Pubdate: Wed, 20 Apr 2016
Source: Orange County Register, The (CA)
Copyright: 2016 The Orange County Register
Author: Brooke Edwards Staggs


For those who celebrate April 20 as "weed day," and those who don't, 
here's a prediction to consider:

Pot businesses soon might rival or even outnumber sanctioned booze 
businesses in California, says the head of the state's new agency 
overseeing marijuana.

"I do think we're going to have a big licensing population here in 
California as it relates to cannabis," said Lori Ajax, the newly 
appointed chief of the Bureau of Medical Marijuana Regulation.

There were 88,490 active alcohol licenses last year. That indicates 
Ajax - aka "the pot czar"  will have a big task before her and a lot 
of eyes on her, with California already estimated to account for half 
of the nation's marijuana industry.

"No pressure, right?" said a laughing Ajax.

Both her position and her bureau were created in October when Gov. 
Jerry Brown signed the Medical Marijuana Regulation and Safety Act into law.

The new regulations are an attempt to rein in an industry that's 
operated largely in the shadows in the 20 years since Californians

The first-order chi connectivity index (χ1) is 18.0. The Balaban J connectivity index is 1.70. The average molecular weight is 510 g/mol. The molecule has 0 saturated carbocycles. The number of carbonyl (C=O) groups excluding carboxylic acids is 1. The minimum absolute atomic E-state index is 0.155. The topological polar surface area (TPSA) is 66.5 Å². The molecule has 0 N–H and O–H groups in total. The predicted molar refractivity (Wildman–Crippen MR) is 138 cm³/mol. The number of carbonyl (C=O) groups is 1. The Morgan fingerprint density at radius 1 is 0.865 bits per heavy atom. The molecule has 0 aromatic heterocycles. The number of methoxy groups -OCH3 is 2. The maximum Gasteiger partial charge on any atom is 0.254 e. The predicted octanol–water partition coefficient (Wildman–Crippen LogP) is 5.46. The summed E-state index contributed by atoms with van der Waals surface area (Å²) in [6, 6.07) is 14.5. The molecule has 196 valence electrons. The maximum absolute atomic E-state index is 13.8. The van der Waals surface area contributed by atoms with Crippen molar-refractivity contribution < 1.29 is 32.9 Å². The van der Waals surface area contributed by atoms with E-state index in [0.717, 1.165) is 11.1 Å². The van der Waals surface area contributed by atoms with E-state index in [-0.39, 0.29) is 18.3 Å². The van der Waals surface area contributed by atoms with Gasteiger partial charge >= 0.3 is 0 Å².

voted to legalize medical marijuana. That's led to a mishmash of pot 
laws aimed at supporting legal use for patients while still 
attempting to stamp out recreational use and abuse.

"I think there's a lot of ambiguity right now," Ajax said. "My vision 
is that we put together a strong regulatory structure where medical 
marijuana patients can get access to safe medicine and that 
Californians can be proud of."

As if that's not a daunting enough task, Ajax's mandate (and the 
number of pot licenses) might expand dramatically if Californians 
approve the recreational use of cannabis at the ballot box in November.

Either way, her bureau won't be doing it alone. The Department of 
Food and Agriculture will monitor cultivation, and the Department of 
Public Health will supervise manufacturing and testing of cannabis 
products. Ajax's bureau  which is under the Department of Consumer 
Affairs  will regulate transportation, distribution and sales.

But with 17 licenses to establish, some leaders in California's 
nearly $3 billion medical marijuana industry have quietly voiced 
concerns that clear rules might not be in place in time to start 
issuing permits by the target deadline of Jan. 1, 2018.

Ajax has no such doubts.

"There is no room for failure here. It's going to happen."

coming to O.C.

Ajax started at Sacramento State as a history major. It only took one 
criminal justice class to change her path, which led to a 21-year 
career with the Department of Alcohol and Beverage Control.

"You can make a difference in a community by regulating alcohol and 
making sure people are doing what they're supposed to be doing, and 
keeping alcohol out of the hands of kids," she said. "I really liked 
that mission."

The Sacramento-area Republican rose through the ranks at the ABC, 
serving since January 2014 as the agency's chief deputy director.

Ajax was appointed by Brown chief of the Bureau of Medical Marijuana 
Regulation on Feb. 3, beating out stiff competition to take over the